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Rigging Interest Rates on $800 Trillion?

"LONDON—The scandal involving efforts to manipulate a key interest rate continued to tear through the top ranks of Barclays PLC, as its chief executive and chief operating officer resigned a day after its chairman stepped down.

CEO Robert Diamond resigned Tuesday amid intense political and investor pressure over the British bank's involvement in rigging the benchmark, used to set interest rates on an estimated $800 trillion of borrowings and derivatives. Jerry del Missier, who was named chief operating officer last month, also stepped down."

Pressure on Mr. Diamond increased after the bank agreed last week to pay $453 million to settle a U.K. and U.S. probe that showed traders had blatantly sought to manipulate the London interbank offered rate, or Libor, to disguise the high cost of the bank's own funding and to pad the profits of certain traders." (Source)

The LIBOR and Derivatives

"In 1984, it became apparent that an increasing number of banks were trading actively in a variety of relatively new market instruments, notably interest rate swaps, foreign currency options and forward rate agreements. While recognizing that such instruments brought more business and greater depth to the London Interbank market, bankers worried that future growth could be inhibited unless a measure of uniformity was introduced. In October 1984, the British Bankers' Association (BBA)—working with other parties, such as the Bank of England—established various working parties, which eventually culminated in the production of the BBA standard for interest rate swaps, or "BBAIRS" terms. Part of this standard included the fixing of BBA interest-settlement rates, the predecessor of BBA Libor. From 2 September 1985, the BBAIRS terms became standard market practice.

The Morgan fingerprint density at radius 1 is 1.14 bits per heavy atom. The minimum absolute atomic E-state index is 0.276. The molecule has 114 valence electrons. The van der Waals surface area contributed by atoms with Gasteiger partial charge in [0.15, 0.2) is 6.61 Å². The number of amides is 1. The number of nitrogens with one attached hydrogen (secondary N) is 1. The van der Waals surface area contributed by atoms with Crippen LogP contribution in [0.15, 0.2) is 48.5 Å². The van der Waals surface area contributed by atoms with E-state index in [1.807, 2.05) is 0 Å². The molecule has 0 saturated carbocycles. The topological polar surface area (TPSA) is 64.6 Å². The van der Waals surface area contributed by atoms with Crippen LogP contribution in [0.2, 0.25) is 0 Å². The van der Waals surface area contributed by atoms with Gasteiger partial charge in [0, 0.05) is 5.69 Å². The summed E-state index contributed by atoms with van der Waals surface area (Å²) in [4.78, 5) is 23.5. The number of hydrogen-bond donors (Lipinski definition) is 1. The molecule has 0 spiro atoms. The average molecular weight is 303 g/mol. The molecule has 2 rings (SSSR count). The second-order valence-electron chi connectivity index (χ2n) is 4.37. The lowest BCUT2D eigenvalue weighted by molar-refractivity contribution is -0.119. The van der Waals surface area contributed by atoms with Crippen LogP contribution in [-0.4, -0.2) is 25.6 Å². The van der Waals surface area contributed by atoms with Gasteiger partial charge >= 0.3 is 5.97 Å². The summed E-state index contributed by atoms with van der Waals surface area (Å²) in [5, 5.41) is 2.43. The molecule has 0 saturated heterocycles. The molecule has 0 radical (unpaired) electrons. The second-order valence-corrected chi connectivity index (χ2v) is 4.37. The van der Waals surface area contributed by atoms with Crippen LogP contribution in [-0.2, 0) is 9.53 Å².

BBA Libor fixings did not commence officially before 1 January 1986. Before that date, however, some rates were fixed for a trial period commencing in December 1984.

Member banks are international in scope, with more than sixty nations represented among its 223 members and 37 associated professional firms (as of 2008).....

The LIBOR is widely used as a reference rate for many financial instruments, such as:

    forward rate agreements
    short-term-interest-rate futures contracts
    interest rate swaps
    inflation swaps
    floating rate notes
    syndicated loans
    variable rate mortgages
    currencies, especially the US dollar (see also Eurodollar).

They, thus, provide the basis for some of the world's most liquid and active interest-rate markets." (Source)

Implications of LIBOR manipulation

"Libor is calculated and published by Thomson Reuters on behalf of the British Bankers' Association (BBA) after 11:00 AM (and generally around 11:45 AM) each day (London time). It is a trimmed average of interbank deposit rates offered by designated contributor banks, for maturities ranging from overnight to one year. Libor is calculated for 10 currencies. There are eight, twelve, sixteen or twenty contributor banks on each currency panel, and the reported interest is the mean of the 50% middle values (the interquartile mean). The rates are a benchmark rather than a tradable rate; the actual rate at which banks will lend to one another continues to vary throughout the day."  (Source)
"Libor is often used as a rate of reference for pound sterling and other currencies, including US dollar, euro, Japanese yen, Swiss franc, Canadian dollar, Australian dollar, Swedish krona, Danish krone, and New Zealand dollar.

In the 1990s, the yen Libor was influenced by credit problems affecting some of the contributor banks.

Six-month USD Libor is used as an index for some US mortgages. In the UK, the three-month GBP Libor is used for some mortgages—especially for those with adverse credit history." (Ibid)

Follow the LIBOR Futures
"The Chicago Mercantile Exchange's Eurodollar contracts are based on three-month US dollar Libor rates. They are the world's most heavily traded short term interest rate futures contracts and extend up to ten years. Shorter maturities trade on the Singapore Exchange in Asian time. ...

Interest rate swaps based on short Libor rates currently trade on the interbank market for maturities up to 50 years. In the swap market a "five year Libor" rate refers to the 5 year swap rate where the floating leg of the swap references 3 or 6 month Libor (this can be expressed more precisely as for example "5 year rate vs 6 month Libor"). "Libor + x basis points", when talking about a bond, means that the bond's cash flows have to be discounted on the swaps' zero-coupon yield curve shifted by x basis points in order to equal the bond's actual market price. The day count convention for Libor rates in interest rate swaps is Actual/360, except for the GBP currency for which it is Actual/365. (Ibid)

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